Bitcoin transaction’s water consumption rivals swimming pool’s, says new study By

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The recent surge in ‘s value past $38,000 has brought not only profit to investors but also heightened concerns over the cryptocurrency’s environmental impact. A study published in Cell Reports Sustainability draws attention to the substantial water usage of Bitcoin transactions, which averages 16,000 liters per transaction. This amount is equivalent to filling a garden swimming pool and contributed to a staggering global total of over 1,600 gigalitres in 2021. The environmental ramifications are particularly troubling in water-scarce areas such as Central Asia and the U.S.

Alex de Vries, a researcher examining the cryptocurrency’s footprint, projects a more than 40% increase in water consumption if the trend continues, driven by the energy-intensive Proof of Work (PoW) mechanism that underpins Bitcoin mining. This process requires significant computational power, leading to the need for extensive cooling systems for data centers and power plants.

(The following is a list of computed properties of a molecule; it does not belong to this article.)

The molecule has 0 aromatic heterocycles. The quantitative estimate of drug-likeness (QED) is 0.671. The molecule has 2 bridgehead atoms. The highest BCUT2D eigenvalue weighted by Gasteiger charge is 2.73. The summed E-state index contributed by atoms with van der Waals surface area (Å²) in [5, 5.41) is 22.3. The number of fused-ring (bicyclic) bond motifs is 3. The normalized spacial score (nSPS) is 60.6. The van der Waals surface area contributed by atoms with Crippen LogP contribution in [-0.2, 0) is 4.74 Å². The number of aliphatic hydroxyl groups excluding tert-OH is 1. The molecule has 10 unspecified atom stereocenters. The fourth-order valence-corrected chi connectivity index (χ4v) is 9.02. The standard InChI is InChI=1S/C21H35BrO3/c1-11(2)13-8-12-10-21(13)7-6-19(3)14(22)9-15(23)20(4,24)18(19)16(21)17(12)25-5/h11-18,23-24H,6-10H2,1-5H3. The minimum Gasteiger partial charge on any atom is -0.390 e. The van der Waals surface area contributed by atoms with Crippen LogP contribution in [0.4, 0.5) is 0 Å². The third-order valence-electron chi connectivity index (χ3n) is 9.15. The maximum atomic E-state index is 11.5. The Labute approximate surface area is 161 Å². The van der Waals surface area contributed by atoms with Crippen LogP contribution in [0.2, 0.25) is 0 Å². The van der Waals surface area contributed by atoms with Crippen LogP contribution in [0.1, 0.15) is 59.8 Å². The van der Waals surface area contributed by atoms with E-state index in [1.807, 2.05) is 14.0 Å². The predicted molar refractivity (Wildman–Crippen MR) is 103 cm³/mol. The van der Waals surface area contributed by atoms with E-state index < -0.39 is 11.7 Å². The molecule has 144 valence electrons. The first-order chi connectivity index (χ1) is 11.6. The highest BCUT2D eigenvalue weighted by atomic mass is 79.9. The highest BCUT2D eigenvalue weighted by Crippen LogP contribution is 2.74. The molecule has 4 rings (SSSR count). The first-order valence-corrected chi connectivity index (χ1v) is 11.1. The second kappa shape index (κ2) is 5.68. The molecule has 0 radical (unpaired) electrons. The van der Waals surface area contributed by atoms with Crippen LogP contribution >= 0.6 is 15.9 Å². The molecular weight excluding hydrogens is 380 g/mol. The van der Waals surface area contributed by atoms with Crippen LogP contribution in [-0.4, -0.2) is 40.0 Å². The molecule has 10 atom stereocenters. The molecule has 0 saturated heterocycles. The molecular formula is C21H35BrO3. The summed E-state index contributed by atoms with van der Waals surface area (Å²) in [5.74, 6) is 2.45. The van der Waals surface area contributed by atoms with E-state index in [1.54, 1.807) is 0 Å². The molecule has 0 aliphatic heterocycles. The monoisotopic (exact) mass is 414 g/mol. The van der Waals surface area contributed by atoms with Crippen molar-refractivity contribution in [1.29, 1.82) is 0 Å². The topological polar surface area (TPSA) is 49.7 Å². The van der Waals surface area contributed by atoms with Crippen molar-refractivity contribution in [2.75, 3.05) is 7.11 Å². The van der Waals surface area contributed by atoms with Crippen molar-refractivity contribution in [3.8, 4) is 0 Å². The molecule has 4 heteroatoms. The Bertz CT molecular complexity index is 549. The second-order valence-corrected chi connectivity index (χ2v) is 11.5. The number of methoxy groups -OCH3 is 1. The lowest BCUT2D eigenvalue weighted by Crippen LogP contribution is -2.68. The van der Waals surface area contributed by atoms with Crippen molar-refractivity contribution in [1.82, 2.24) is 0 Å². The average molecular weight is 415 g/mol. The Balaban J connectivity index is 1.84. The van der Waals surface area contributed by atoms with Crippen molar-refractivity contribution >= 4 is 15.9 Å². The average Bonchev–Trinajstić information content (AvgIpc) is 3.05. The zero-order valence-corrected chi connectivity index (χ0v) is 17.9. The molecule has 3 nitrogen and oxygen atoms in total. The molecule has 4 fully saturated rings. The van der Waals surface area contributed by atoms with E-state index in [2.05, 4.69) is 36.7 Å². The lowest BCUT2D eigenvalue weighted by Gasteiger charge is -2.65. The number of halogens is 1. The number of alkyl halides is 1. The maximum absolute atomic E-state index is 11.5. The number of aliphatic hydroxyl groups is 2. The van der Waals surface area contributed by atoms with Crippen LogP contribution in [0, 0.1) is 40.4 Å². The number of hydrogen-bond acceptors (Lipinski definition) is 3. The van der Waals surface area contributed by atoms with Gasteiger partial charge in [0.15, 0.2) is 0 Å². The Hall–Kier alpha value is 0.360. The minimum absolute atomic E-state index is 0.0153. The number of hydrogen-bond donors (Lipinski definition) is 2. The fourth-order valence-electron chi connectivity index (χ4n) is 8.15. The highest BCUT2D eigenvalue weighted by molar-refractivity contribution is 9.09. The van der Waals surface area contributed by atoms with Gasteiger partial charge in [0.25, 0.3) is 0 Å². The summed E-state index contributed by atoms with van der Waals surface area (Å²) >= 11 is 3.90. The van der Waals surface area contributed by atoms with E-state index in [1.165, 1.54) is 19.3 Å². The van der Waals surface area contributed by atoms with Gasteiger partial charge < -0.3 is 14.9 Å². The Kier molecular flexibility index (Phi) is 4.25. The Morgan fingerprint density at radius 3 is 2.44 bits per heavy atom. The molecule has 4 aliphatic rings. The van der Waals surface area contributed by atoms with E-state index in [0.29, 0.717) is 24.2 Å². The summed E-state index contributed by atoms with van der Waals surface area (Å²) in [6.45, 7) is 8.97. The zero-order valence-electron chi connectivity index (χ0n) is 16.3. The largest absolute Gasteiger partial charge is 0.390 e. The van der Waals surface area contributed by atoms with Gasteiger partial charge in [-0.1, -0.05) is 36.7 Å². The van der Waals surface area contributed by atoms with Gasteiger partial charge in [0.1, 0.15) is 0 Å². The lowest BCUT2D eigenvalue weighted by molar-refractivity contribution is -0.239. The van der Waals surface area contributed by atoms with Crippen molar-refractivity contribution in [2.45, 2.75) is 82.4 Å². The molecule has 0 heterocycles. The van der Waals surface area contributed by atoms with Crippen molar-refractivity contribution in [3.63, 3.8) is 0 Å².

The reliance on renewable energy sources, often touted as a solution, is criticized by de Vries for being insufficient to offset the environmental impact due to their limited availability. Instead, he points to the Proof of Stake (PoS) model, which transitioned to in 2022, as a more sustainable alternative. PoS reduces the need for energy-intensive hardware by allowing cryptocurrency holdings to increase the likelihood of validating transactions, a move that has not diminished Ethereum’s popularity or functionality.

As the crypto community looks toward the future, particularly around 2040 when Bitcoin mining is expected to end with the mining of the final coin, de Vries warns that miners must pivot away from unsustainable practices. Without adapting their technology, they risk being caught in a losing game against environmental sustainability, a scenario that could have severe implications for the industry’s long-term viability.

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